Released for over two weeks, the message of director Douglas McGrath’s latest film isn’t exactly current either. But we can be forgiven for initially stamping it “feminist” in line with the same critically acclaimed novel and blithely carrying on unaware of this label.
But let’s not be too harsh. For, in a way, a very small way, it does manage to raise some important (yet all-too-familiar) questions over the ongoing sexist debate. As the author (Allison Pearson) of the book told Radio Four, “it would be derogatory to call this [cinematic adaptation] a chick flick” as it “tackles important issues” surrounding a woman’s responsibility and chaotic response to work and family.
And certainly the main character Kate Reddy is played extremely convincingly by Sarah Jessica Parker, who juggles work, husband and children through a variety of methods. Reddy does, to a tiny extent, entertain briefly the notion of exploring “important issues”. For one, Reddy makes mental lists in her head of errands and tasks to do before sleeping, and desperately makes time for her demanding children amongst an impending promotion at work, which both serve as jarring reminders of the hectic schedule any upper-class, childcare-equipped, well-paid and married mother carries.
And herein lies the problem: an upper-class, childcare-equipped, well-paid and married mother.
Coupled with the scene in which she inaccurately portrays the apparent colossal imbalance of the sexes, it only gets worse. In one shot, Reddy is questioned by a male colleague as to her lateness at work, in which she rather indulgently explains to the camera that, for a man, lateness can be blamed on a faulty engine or bad traffic … but her only way out – as a woman – is to lie with the shaky (and in itself, ironically sexist) justification of a “mammogram”.
For a start, that excuse of a mammogram has shouldered her into her own corner, by suggesting that she can only be believed and excused by men through exploiting an almost exclusively female medical examination. (“As if women need to be excused by men?” we may also ask.) This scene just serves to reiterate the way in which she cannot see any way out of her situation other than using her own sexuality. And post-feminism this is not, forget it.
In fact, Reddy appears to rely on men far more than she lets on, and this does little to justify the “important issues” Pearson claims the story exercises, of female strength and resilience in an overwhelmingly patriarchal society. Hopelessly naive, Reddy is wonderfully unaware of Jack Abelhammer (Pierce Brosnan)’s advances. And despite being wined and dined (unbelievably, without noticing) whilst on a business vacation, her character continually soaks up the praise from her – surprise surprise – male boss.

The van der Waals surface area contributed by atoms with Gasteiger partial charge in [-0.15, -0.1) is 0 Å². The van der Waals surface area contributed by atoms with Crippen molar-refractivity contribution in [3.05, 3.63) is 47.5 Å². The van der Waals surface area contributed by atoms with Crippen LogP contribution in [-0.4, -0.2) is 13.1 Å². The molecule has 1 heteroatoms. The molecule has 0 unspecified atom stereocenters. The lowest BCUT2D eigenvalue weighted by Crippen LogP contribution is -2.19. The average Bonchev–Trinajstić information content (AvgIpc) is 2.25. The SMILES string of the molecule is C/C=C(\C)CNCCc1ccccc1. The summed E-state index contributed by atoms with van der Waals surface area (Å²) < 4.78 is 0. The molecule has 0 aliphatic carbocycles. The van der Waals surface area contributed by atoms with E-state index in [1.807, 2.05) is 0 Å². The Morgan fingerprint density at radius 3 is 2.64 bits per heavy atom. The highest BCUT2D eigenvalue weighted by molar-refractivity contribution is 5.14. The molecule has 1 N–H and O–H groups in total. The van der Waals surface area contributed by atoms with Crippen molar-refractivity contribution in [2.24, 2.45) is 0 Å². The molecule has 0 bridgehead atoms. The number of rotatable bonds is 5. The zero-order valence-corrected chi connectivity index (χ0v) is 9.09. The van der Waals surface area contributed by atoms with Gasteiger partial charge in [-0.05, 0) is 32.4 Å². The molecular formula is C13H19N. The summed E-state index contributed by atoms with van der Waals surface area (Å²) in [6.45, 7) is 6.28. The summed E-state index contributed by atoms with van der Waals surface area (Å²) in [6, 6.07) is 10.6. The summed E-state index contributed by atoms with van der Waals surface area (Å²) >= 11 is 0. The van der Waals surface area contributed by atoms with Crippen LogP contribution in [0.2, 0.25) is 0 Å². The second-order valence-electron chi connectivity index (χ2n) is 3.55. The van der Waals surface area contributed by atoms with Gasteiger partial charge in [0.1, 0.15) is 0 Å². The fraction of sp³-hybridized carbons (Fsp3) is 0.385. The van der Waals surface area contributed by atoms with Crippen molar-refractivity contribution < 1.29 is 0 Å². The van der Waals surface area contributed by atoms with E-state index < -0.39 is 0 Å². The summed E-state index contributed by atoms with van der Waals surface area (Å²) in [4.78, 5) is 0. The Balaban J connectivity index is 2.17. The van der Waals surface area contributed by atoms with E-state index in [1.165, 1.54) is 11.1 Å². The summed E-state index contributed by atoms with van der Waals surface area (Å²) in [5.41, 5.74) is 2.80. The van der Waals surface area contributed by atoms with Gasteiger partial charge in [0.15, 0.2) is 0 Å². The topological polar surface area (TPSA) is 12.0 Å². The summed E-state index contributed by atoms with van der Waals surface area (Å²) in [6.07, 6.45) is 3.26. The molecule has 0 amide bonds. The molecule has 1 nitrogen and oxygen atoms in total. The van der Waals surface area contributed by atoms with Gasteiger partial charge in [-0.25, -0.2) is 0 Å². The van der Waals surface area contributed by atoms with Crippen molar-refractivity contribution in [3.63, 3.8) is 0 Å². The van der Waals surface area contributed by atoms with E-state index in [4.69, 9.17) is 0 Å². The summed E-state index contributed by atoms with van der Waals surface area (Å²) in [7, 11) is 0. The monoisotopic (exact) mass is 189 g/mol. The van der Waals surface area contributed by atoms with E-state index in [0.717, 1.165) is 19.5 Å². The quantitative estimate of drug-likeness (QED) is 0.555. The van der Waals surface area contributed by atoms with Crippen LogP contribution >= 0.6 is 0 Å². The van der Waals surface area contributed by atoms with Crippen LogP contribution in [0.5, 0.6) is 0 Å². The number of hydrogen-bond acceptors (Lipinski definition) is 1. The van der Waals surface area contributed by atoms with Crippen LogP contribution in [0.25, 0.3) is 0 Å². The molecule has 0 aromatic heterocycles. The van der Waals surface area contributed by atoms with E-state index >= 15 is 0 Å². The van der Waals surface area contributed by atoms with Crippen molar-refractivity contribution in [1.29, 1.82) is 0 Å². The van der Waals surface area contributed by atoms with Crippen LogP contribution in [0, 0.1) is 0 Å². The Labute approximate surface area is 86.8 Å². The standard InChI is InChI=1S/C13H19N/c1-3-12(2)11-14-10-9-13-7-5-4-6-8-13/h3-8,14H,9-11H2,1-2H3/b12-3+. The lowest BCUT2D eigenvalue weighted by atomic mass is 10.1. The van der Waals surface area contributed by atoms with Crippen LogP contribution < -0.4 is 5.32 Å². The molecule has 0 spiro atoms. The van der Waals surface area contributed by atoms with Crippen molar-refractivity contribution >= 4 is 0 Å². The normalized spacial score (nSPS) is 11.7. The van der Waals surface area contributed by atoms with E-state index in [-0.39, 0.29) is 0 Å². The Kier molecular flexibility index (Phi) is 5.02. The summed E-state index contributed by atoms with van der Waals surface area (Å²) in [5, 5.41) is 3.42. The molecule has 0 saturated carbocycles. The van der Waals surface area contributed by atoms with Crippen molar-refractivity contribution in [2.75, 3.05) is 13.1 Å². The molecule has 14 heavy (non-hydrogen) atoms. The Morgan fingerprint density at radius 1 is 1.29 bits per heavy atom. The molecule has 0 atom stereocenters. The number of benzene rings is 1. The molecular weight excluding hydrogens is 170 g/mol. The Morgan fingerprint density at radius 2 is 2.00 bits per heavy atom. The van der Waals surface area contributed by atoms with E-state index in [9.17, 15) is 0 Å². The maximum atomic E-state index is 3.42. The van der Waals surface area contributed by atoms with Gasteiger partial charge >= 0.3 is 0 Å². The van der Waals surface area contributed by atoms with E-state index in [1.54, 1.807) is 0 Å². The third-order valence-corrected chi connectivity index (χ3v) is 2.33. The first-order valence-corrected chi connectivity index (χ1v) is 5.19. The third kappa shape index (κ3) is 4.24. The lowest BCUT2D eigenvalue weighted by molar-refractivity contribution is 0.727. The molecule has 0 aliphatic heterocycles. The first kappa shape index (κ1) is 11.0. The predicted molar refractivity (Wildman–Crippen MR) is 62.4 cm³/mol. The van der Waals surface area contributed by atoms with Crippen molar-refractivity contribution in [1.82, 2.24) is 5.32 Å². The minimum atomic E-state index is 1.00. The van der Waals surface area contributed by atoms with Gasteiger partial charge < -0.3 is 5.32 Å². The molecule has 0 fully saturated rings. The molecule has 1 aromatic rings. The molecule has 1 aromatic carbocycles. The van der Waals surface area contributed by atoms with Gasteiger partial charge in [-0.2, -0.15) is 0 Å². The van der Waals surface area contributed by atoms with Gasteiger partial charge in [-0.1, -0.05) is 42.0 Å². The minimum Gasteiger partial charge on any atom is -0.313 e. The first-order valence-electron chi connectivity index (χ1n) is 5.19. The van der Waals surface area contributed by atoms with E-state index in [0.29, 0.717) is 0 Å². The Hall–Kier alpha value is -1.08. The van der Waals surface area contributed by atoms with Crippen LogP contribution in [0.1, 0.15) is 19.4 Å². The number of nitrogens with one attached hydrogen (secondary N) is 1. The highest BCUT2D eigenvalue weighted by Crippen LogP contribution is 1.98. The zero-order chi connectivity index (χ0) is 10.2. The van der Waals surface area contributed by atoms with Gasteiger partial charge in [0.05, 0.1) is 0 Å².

And her best friend adds little to her already ambiguous feminist argument. One memorable anecdote of hers serves this argument well. As Allison Henderson (Christina Hendricks) breathlessly tells us that women are scorned upon, whilst men are made into heroes when leaving the office to see their children, she manages to imply that inequality is never going to change in the workplace.
Let’s go back to the book. To be honest, the fact that this script was originally written from the female perspective, with an eye in mind to set out to critique and change this reality, rightly sets up high expectations for the screen version.
But the reality is that we don’t really care what, let alone how, she does it.
It’s a shame such a great cast was wasted on a lack-lustre story which does absolutely nothing for the feminist cause, as we are unable to relate or sympathise with Reddy. And with just an 18% rating from Rotten Tomatoes, the combination of the upper-class lead and disillusioned minor characters contribute to the collective misrepresentation of apparent and explicit sexism around today.
So although things are changing for the better, the same cannot be said for this adaption. I Don’t Know How She Does It drags us back to years gone by and manages to visually undo all the progress being made thus far between men and women. So, although played by a great team, and with the rare joke thrown in for good measure, it’s unlikely anybody will remember this rather dated and strange take on affairs between the sexes today.
Thank goodness this story will stay comfortably in a fictional world of film.